sends the club away outside the line.
The more you stand up, the higher your hands will be. High hands will tend to make the club move too much to the inside. See how much even a little postural problem affects the plane of your swing?
Proper alignment is easy to describe. You want to have your feet, knees, thighs, hips, arms, shoulders, and eyes all lined up parallel left of yourtarget.
That would be proper alignment. The bend in your right elbow makes up for the fact that your right hand is lower on the club than your left and closer to the ball, which keeps your shoulders and arms parallel with everything else.
Most important is the fact that they are coordinated correctly. Whenever students ask me where they are aiming I invariably have to wonder which part of the body they are referring to. Their feet might be closed. Their shoulders might be open. Their eyes might be angled left or right. They are pointed in so many different directions that it’s difficult for me to know where they are aiming.
The most important aspects of alignment are the shoulders, arms, and eyes. Your feet are important, but nowhere near as important as the other parts of your body. They receive more attention than they warrant considering their relation to the golf club.
What you may not know is that your eyes have a big influence on your swing. If you set up with them aligned to the right, you will probably swing that way. If you tilt your head more one way or the other, you’ll probably swing too steeply or too flat. You want to keep your eyes level to the ground and parallel to the target line.
At address, keep your eyes level.
That’s important for your balance and for the direction and angle of your golf swing. All because that is the way we function. Our whole world is based on being level to the horizon.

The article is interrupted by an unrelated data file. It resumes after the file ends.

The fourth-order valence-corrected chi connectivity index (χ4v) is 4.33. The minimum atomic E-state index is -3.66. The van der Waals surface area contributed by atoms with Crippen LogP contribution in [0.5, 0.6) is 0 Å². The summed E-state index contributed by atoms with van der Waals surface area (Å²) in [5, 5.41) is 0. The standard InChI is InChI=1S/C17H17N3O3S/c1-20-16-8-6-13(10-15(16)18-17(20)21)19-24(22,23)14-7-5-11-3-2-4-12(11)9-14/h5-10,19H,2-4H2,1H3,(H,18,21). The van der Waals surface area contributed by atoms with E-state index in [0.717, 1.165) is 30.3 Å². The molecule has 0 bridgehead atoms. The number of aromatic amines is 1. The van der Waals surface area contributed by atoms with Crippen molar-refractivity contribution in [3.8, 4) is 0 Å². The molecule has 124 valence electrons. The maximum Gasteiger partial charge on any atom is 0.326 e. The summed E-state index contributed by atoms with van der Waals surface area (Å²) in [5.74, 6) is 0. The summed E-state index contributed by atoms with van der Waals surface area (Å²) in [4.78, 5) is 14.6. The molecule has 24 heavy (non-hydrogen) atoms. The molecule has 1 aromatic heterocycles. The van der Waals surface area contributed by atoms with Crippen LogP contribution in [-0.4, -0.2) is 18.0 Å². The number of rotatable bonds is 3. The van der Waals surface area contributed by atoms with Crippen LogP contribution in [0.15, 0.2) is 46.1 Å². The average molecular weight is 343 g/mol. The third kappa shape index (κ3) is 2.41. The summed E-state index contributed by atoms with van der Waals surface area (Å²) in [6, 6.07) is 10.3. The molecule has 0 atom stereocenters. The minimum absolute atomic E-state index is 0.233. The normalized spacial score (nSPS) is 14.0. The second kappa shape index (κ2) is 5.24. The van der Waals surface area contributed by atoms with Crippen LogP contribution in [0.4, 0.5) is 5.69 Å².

When you start tilting your eyes you run into equilibrium problems, which makes it hard for you even to put the club correctly on the ground behind the ball, never mind hit it squarely.
Almost everyone who reverse pivots swings the club back so that their eyes are at an angle looking down at the ground. If they kept their eyes level, they wouldn’t reverse pivot. That’s how I fix that problem.
Use the brim of your hat or the top of your sunglasses to check how level your eyes are throughout the swing.
One last thought. If you have watched Jack Nicklaus play golf over the years you have probably noticed how he always lines up on an intermediate target about a yard in front of his ball. The theory is that it is easier to align the clubface with something that close as opposed to a flag 200 yards away. I like that method. Try it.
Lining up a spot a yard in front of the ball can help your alignment.
Create Good Alignment (Drill)
Put a club down on the ground so that you can line up your feet
Then hold another club across your legs, just above your knees.
Use the club on the ground as a reference. When the two are parallel, your legs are aligned. Moving up, lay the club across your hips, aligning them. Then your shoulders and eyes.
If you have been aligned badly, you’ll be amazed at the different feel you have.
Now, set up to the ball. Your right hand is closer to the ball than your left. Your right elbow is bent. Don’t overdo it, though. I see many people tucking their right elbows in more than they need to.
That only aligns your arms to the right, which will encourage you to take the club away too much on the inside, then loop it over on the downswing.